Art et peinture

Migrate Art’s Scorched Earth Project: The Exhibition

On Friday 18th September, Migrate Art’s Scorched Earth exhibition was installed at Cork Street Galleries in London. The charity exhibition includes works by contemporary artists made using Scorched Earth oil and acrylic paints. These paints were produced for Migrate by Jackson’s using ash from burnt crops in Iraqi Kurdistan, which were destroyed deliberately by militia groups.

Simon Butler, founder of Migrate Art, spoke to us about the project as the exhibition was being installed:


Scorched Earth oil and acrylic paints are available to preorder now, ahead of their release on Friday October 2nd. All proceeds raised will support Migrate Art and their charity partners — RefuAid, Refugee Community Kitchen, and The Lotus Flower.

Here is a selection of artworks from the exhibition, made using Scorched Earth paints:

Antony Gormley

Antony Gormley
Scorched Earth acrylic on paper, 55.8 x 38.3 cm


Raqib Shaw

Reflection on the Country
Without a Post Office

Raqib Shaw
Scorched Earth acrylic paint and enamel on aluminum panel, 30 x 48 cm


“I was lucky enough to have been part of a generation that didn’t witness the extreme state of unrest in my childhood home of Kashmir. Since independence from Britain, India and Pakistan have disputed the territory of Kashmir for nearly 70 years. Wars between India and Pakistan have centred on Kashmir, there has been armed revolt in the Muslim-majority region against rule by India and the young generation are becoming radicalised. When I think of Kashmir, I think about what has been lost; the place I once knew is now of the past. I could never return. . Whether or not today’s refugees are fleeing from political or economical trouble, I identify with, and have great empathy for the sense of displacement they must feel. The only way I can express my true feelings is through my art – as a means of release and escapism – so I am happy to be contributing to the Migrate project in aid of this worthwhile cause”

– Raqib Shaw

Watch our film of Raqib Shaw in his studio here.

Mona Hatoum

SE, 2020
Mona Hatoum
Acrylic and ash on card, 45.5 x 35.5


Jules de Balincourt

It Depends on What Direction You Look In
Jules de Balincourt
Scorched Earth oil, and oil stick on wooden panel, 76.2 x 86.4 cm


“I’m interested in placing the viewer at a crossroad, presenting a duality or binary. In It Depends on What Direction You Look In, are these fireworks of celebration or explosions of oppression? I want to leave the viewer in suspense, wonder, and uncertainty; leaving one to wander.”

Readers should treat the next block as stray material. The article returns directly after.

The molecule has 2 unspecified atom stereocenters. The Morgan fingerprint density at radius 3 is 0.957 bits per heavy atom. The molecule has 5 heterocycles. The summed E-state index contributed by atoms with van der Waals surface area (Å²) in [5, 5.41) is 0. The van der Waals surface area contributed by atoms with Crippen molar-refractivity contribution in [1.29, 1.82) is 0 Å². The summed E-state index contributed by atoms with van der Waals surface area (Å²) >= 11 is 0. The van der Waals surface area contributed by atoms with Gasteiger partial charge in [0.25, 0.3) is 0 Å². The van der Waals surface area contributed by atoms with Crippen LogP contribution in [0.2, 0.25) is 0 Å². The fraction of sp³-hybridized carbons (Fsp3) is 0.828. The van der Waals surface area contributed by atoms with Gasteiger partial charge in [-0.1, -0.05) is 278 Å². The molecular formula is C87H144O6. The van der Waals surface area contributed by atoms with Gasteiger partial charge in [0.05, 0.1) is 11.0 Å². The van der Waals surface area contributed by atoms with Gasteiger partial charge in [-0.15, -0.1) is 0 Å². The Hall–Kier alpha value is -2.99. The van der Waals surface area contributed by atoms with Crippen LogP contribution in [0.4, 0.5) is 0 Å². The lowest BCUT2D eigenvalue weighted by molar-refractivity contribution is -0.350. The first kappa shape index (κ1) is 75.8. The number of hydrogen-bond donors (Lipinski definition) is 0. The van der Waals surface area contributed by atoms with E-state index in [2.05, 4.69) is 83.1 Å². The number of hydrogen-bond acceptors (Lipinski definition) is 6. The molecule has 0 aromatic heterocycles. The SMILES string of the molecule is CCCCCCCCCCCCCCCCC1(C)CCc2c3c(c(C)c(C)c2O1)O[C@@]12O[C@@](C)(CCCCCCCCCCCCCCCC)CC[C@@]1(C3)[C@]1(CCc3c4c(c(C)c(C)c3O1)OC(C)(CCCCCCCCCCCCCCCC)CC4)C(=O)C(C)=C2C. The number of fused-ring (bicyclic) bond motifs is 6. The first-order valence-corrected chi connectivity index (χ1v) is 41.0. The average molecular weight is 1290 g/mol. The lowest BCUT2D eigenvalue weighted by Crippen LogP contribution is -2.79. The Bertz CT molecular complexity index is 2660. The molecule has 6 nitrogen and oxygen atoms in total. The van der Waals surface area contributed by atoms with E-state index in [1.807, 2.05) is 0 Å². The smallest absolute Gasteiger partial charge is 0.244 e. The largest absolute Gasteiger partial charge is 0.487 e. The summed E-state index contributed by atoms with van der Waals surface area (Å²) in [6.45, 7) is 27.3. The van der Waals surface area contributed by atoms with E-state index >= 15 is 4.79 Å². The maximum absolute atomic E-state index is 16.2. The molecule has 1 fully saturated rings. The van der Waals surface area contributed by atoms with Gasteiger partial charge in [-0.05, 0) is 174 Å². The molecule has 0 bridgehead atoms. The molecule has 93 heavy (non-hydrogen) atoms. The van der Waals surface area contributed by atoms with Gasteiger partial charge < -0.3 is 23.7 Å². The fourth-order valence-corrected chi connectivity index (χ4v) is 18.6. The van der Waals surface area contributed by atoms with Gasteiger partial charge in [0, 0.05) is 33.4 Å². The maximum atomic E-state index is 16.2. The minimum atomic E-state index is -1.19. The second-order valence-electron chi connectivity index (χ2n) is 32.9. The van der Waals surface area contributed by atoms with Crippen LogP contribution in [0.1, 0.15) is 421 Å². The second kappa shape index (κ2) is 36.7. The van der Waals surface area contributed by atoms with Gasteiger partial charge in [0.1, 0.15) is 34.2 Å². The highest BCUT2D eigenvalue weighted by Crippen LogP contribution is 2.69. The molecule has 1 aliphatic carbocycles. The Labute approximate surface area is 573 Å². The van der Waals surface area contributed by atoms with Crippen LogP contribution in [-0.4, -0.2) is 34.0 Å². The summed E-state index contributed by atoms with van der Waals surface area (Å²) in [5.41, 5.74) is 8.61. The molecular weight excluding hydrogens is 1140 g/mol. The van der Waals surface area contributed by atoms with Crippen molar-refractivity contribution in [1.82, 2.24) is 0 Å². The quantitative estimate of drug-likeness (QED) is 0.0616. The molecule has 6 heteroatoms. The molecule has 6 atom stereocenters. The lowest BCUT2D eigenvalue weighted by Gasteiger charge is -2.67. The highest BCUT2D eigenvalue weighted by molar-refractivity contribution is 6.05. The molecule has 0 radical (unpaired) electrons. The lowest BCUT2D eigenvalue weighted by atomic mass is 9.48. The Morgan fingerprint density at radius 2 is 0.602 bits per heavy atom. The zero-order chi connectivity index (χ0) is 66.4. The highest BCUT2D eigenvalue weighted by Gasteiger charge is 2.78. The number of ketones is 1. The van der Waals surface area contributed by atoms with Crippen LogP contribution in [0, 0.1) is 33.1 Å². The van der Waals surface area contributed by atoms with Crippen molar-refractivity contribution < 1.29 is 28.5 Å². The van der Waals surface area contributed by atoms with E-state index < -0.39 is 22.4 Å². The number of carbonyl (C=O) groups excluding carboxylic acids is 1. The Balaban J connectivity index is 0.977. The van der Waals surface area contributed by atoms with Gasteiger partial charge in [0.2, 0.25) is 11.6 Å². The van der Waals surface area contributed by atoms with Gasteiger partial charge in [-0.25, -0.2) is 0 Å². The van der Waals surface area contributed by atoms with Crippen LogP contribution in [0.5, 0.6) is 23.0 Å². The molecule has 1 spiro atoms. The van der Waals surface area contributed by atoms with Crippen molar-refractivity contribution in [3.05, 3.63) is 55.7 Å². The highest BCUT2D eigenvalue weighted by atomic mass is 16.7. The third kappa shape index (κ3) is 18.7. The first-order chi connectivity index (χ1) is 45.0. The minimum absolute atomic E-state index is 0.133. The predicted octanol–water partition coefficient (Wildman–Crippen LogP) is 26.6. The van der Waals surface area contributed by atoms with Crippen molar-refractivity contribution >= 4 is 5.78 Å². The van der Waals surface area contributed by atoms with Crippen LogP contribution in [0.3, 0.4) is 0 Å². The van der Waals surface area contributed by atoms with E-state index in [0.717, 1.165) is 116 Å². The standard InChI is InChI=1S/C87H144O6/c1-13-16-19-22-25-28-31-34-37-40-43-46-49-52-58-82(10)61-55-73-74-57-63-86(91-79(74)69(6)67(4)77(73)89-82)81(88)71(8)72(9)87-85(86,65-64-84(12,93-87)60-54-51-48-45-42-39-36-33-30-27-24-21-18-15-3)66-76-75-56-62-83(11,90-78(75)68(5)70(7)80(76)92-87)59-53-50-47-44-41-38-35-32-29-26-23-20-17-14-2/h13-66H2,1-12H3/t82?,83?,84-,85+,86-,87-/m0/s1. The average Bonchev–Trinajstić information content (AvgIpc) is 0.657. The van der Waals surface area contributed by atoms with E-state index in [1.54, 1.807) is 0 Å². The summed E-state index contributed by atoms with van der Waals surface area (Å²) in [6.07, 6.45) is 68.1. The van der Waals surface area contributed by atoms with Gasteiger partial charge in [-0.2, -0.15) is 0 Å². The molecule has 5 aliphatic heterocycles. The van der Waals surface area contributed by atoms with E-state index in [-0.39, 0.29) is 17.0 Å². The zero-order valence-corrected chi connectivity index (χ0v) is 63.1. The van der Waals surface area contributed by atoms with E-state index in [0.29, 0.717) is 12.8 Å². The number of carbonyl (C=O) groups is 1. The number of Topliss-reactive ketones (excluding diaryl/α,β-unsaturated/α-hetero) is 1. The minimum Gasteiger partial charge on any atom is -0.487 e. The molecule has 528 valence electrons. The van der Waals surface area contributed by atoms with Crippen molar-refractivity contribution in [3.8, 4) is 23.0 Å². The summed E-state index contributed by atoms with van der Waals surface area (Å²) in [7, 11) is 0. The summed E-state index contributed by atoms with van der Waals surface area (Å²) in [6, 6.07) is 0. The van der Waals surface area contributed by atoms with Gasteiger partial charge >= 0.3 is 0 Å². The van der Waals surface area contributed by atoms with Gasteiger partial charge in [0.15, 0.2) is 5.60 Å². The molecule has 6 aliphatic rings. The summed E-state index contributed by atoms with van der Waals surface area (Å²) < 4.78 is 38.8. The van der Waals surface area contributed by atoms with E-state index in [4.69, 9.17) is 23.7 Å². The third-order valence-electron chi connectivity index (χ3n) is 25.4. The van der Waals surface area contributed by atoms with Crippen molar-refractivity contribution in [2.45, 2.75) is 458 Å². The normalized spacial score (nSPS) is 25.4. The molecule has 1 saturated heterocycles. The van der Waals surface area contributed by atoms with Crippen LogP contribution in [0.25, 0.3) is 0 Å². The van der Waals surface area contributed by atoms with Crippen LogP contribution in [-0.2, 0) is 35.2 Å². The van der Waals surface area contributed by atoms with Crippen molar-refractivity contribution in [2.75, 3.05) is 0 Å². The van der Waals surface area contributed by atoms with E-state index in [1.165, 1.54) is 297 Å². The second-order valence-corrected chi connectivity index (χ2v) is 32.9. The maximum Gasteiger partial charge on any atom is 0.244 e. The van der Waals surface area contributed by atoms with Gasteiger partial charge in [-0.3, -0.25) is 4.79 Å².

-Jules de Balincourt

Conor Harrington

Monument Man- of Rubble and Ruin
Conor Harrington
Scorched Earth oil on birch panel, 60 x 80 cm


Loie Hollowell

Red Earth
Loie Hollowell
Scorched Earth oil paint, acrylic medium, and sawdust on linen over panel, 33 x 22.8 cm


“When I was approached to take part in Migrate Art’s project, I kept thinking about this intense, primal love that a mother has over her children, how I feel about my two children… I felt inspired to participate because providing safe passage for families and refugees is important work, and I’m honoured to be able to help.”

-Loie Hollowell

Richard Deacon

Mirage 1 & 2
Richard Deacon
Wax crayon & ash on watercolour paper, 38 x 50 cm (each)


Anish Kapoor

Scorched Earth
Anish Kapoor
Gouache and Scorched Earth acrylic on watercolour paper, 13.9 x 19 cm


Walid Siti

TrialsWalid Siti
Scorched Earth acrylic paint, plaster, and straw on board, 70 x 53 x 11 cm


“Coming from the region and having witnessed what happened to Yazidis through friends and media as well visiting the refugee camps near Duhok in 2018, the cause of this project resonated with my sense of rage, helplessness and the urge to help as an artist. My work increasingly considers the precarious relations between collective identity, interdependence and its constraints on the individual through considerations of heritage, tradition, homes, borders, mobility and migration in general so with this project I’m combining many of these themes within this new work titled Trials.”

– Walid Siti


  • Scorched Earth oil and acrylic paints are available to preorder now, ahead of their release on Friday October 2nd. All proceeds raised will support Migrate Art and their charity partners.
  • Read this blog post to find out how Scorched Earth oil paints were made.


Evie Hatch

Evie enjoys giving advice about materials and products. In-depth research into materials plays a large part in her own work; she uses traditional techniques, such as silverpoint, and makes her own paints. Evie graduated in 2016 from Camberwell with a degree in drawing.

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